Stonehenge and Ancient Astronomy Analytical Essay by Master Researcher

Stonehenge and Ancient Astronomy
Explores the historic Stonehenge within an ancient astronomy context.
# 39119 | 3,150 words | 14 sources | MLA | 2002 | US
Published on Oct 03, 2003 in Astronomy (General) , Archaeology (Megalithic monuments)

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The paper explores the historical development of the theoretical interpretations of Stonehenge and concentrates on recent archaeoastronomy analyses of Stonehenge. The paper shows how Stonehenge was clearly a monument with astronomical and religious connections and was a functioning element in the social life and culture of the society that constructed it. The paper includes several pictures of this monument.


From the Paper:

"According to James MacLachlan the most important fact about the view of the planets and stars from earth is the regular and repetitive patterns of motion. These include the phases of the moon on a 29-day cycle, the earth annual rotation around the sun and the Solstices and Equinox when the sun appears at its most extreme north or south in the sky.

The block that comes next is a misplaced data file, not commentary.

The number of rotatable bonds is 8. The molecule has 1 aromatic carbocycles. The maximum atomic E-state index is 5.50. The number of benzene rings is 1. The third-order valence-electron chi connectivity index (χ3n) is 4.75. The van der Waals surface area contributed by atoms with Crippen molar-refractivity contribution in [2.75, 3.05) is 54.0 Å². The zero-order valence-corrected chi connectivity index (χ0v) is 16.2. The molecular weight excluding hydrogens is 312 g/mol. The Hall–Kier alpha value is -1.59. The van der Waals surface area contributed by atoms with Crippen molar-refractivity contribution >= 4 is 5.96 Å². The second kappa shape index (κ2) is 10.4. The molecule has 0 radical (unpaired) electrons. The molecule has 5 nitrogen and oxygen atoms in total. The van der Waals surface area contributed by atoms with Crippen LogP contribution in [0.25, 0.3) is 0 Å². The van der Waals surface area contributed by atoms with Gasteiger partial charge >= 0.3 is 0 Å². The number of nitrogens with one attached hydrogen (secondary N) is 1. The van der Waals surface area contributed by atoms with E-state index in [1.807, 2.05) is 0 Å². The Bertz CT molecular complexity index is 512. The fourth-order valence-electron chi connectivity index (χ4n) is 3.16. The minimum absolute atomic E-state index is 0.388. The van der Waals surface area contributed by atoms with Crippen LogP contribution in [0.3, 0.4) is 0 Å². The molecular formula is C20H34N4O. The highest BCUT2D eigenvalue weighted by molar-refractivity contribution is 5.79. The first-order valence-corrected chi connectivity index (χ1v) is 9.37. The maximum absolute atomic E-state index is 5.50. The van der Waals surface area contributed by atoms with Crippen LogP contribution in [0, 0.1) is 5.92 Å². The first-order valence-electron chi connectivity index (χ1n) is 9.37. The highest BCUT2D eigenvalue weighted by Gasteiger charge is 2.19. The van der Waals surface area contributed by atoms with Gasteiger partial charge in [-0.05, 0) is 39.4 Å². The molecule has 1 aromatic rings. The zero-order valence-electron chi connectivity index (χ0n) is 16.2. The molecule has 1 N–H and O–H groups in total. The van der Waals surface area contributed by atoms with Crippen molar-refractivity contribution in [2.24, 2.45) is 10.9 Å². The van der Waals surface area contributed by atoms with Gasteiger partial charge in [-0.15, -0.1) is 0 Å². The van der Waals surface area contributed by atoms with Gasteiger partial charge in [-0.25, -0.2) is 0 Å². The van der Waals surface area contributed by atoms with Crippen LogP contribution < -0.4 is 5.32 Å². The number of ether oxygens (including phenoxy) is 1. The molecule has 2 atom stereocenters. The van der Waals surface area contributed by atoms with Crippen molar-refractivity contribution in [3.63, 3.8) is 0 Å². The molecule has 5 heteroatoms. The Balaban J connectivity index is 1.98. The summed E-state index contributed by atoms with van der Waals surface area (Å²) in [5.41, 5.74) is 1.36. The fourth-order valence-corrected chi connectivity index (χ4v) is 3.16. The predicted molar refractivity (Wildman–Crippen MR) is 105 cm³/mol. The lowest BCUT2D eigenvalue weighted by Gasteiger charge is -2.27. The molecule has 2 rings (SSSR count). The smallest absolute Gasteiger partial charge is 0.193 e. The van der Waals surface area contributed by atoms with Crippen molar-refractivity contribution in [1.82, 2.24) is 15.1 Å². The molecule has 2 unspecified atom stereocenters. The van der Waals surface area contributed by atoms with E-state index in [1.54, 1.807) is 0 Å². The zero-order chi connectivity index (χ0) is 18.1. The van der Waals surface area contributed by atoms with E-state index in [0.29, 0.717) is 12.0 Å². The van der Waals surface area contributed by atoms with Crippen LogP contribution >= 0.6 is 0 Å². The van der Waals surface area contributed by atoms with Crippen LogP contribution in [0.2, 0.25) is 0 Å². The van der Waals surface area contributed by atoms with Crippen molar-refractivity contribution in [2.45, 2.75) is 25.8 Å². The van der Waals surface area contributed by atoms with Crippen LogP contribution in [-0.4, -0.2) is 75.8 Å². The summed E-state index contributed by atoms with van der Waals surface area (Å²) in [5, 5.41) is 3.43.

"Ancient people were aware of these regular and repetitive cycles. The Mayans had made a calendar and the Sumerians "on their clay writing tablets began to keep records of the positions of sun and moon, and later, planets" about 2000 BCE. Also, the construction of stone monuments (and wooden monuments that have not survived the passing of time) to identify and record these celestial patterns happened throughout the world. The most famous of these is the Great Pyramids at Giza in Egypt.
"The circular megalithic monument located in southern England on Salisbury Plain in England called Stonehenge is one of these monuments. It has been the subject of a great deal of debate and speculation. It is now one of the most popular tourist attractions in England."

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